Early nineteenth-century British novels refer to the greenroom in a country house. They mean by this that transitional space known in New England as the mudroom. This mudroom in old farmhouses (including my own) allowed the farmer, hunter, outdoorsman to divest himself of those accoutrements that were needed on the land but inappropriate in the house. Mine, in Vermont, was filled, according to the seasons, with fishing rods, snowshoes, muddy boots, firearms, longbows, skis, skates, a snow shovel, a maul, the walls covered with hooks bearing all sorts of coats and caps, and on the floor a wooden drying rack covered with gloves, gaiters, sweaters.
In Vermont, the mudroom; in England, the greenroom, where one knocked off the grass, grain, and green of the field. On the farm, the greenroom was the space between the farm and the home; in the theatre, it rests between the sacred and the profane.
Many of the observations and suggestions in this book might be considered heretical.
That is, if the theatre were a religion. But, though its origins are linked with religion, the theatre as an art is a profession, and, in its appearance as show business, is something of a racket.
This book is a compilation and a distillation of those thoughts and attendant practices I have used in my forty years in the professional theatre. They are the rules by which I function as an artist and by which I have been able to make a living.
Faced with a difficult medical decision, we are most comforted to hear the physician endorse one of the choices by saying, â€œThis is what I would do if it were my own child.â€?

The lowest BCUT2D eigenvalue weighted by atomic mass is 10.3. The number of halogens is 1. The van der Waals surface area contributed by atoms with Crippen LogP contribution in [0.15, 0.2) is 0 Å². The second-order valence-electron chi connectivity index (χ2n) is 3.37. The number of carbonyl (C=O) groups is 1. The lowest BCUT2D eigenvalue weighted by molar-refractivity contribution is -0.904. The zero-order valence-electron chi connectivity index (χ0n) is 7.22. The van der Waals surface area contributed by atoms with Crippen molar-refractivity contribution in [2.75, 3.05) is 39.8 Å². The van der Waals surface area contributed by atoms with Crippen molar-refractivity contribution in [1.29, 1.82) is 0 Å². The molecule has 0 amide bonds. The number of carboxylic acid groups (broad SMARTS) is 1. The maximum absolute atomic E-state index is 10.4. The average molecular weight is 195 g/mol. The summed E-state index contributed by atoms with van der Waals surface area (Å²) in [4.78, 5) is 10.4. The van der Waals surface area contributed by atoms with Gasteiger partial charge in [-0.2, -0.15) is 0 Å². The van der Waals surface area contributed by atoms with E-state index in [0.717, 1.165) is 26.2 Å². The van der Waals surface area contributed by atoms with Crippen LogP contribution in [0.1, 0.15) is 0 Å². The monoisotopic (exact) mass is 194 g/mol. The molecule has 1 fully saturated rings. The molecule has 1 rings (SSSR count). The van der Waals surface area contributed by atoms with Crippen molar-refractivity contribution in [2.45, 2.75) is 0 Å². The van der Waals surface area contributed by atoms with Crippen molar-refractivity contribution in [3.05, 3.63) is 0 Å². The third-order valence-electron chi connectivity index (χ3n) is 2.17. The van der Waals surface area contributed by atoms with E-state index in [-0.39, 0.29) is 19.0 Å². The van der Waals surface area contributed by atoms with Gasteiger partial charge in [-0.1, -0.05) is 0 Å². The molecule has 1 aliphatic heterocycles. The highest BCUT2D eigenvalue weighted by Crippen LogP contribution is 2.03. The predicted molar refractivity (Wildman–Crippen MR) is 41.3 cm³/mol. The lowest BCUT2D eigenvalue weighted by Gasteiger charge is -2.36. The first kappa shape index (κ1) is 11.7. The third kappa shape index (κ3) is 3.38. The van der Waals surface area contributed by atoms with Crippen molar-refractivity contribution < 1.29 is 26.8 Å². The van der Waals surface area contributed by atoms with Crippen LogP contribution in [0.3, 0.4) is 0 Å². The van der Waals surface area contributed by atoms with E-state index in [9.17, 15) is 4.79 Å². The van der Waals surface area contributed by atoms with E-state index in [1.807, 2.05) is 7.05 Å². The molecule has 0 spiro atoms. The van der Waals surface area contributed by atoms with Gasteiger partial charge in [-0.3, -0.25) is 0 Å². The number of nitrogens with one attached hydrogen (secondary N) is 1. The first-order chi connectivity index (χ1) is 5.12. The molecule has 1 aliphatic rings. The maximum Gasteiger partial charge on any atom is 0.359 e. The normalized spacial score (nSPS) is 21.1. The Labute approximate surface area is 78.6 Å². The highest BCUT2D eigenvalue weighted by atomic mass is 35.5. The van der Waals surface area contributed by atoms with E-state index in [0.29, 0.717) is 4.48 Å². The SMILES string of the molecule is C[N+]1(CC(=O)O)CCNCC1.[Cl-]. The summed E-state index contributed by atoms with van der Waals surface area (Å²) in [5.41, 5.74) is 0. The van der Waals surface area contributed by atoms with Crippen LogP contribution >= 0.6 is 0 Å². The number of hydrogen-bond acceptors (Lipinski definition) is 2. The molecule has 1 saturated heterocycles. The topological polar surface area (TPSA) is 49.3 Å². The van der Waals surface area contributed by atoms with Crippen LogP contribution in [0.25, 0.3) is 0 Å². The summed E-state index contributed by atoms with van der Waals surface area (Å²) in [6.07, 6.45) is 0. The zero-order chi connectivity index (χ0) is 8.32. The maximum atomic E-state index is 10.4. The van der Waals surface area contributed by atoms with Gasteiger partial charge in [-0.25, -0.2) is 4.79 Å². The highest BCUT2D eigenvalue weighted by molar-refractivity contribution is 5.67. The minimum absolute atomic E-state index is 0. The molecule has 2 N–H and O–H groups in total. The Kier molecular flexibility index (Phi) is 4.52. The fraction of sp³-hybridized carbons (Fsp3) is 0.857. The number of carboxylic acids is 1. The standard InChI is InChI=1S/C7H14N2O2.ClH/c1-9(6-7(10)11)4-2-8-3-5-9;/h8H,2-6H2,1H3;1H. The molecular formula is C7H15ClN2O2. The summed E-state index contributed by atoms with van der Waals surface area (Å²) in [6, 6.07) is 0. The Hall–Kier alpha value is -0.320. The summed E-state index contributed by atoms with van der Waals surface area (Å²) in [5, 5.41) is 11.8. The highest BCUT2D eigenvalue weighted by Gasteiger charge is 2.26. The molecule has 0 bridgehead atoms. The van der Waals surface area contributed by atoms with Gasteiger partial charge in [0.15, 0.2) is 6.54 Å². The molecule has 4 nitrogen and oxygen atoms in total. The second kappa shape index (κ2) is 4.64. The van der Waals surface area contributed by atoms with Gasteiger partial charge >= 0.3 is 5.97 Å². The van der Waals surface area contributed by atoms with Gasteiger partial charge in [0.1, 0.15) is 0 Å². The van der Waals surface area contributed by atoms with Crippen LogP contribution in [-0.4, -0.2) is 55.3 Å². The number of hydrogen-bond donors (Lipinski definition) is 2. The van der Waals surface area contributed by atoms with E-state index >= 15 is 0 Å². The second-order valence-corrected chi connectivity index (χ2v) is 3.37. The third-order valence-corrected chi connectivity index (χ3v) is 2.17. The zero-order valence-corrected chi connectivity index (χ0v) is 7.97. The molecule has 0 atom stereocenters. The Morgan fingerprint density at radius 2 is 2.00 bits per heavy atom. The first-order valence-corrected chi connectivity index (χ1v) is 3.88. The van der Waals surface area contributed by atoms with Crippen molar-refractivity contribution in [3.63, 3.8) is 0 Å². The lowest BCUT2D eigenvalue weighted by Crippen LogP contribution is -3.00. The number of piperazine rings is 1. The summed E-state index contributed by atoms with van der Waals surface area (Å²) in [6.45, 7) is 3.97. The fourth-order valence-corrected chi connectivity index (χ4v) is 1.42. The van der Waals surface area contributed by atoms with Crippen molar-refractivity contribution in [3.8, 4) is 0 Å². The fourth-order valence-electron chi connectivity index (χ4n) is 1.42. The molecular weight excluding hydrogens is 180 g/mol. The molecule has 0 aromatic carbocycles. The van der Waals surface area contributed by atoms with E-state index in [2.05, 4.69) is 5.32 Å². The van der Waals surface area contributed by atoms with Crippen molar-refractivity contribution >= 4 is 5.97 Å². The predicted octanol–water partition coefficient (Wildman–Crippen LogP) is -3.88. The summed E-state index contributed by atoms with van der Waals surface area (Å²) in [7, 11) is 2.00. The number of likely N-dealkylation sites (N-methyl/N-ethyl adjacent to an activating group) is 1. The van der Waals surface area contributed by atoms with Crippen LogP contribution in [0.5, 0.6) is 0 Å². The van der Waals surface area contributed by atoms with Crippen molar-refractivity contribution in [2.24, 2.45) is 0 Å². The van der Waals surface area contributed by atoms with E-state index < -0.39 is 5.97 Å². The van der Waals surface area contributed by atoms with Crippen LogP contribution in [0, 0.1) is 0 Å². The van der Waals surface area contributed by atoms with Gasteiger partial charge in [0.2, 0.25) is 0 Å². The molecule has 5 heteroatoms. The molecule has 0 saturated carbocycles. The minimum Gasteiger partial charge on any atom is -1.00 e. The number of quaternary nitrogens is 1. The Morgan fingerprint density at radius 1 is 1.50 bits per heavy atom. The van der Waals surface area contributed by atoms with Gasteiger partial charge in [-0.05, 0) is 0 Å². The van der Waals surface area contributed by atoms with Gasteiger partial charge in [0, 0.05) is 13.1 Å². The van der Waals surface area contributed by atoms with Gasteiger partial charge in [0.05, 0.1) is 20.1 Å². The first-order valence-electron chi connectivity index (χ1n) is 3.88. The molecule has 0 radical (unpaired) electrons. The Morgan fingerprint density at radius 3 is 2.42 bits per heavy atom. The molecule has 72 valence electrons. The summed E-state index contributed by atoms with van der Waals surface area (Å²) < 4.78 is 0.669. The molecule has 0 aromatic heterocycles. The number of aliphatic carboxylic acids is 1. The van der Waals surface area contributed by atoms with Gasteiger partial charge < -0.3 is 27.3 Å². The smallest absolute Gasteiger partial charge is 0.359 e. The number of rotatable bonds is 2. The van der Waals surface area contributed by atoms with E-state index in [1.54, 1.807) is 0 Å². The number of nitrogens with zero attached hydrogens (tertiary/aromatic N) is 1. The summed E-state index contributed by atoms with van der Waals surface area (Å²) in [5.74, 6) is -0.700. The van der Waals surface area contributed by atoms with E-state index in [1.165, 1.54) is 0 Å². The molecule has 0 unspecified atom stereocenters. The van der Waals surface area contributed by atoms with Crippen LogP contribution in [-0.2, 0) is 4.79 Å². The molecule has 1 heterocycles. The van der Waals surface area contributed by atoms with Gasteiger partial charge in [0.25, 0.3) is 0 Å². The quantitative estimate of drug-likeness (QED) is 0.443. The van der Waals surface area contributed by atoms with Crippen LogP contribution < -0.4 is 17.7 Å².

The ideas herein, similarly, are what I would (and do) tell my own children and my students. I will gladly test their practicality and practicability against anyone willing to put his particular philosophy to a practical test.
Of what might such a test consist? The ability to motivate an actor to perform an action simply and unself-consciously; to involve an audience; and, at a somewhat more abstract level, to communicate a directorial or literary vision to a designer such that his designs will serve the show.
Finally, I am suggesting and describing a way of thinking about the drama (analysis) and of communicating the subsequent conclusions using language and vocabulary (direction).
Impracticable theory is an impediment to both art and sustenance, and benefits no one save the intellectual to whom theatrical thought is an abstract and enjoyable exercise. But the point of the theatre is to give the audience enjoyment, and it is my experience that to do so, the practitioner is going to have to learn discipline.
This is primarily a discipline of thought and speech. Its overriding principle is never to consider or to suggest that which is impossible to accomplish.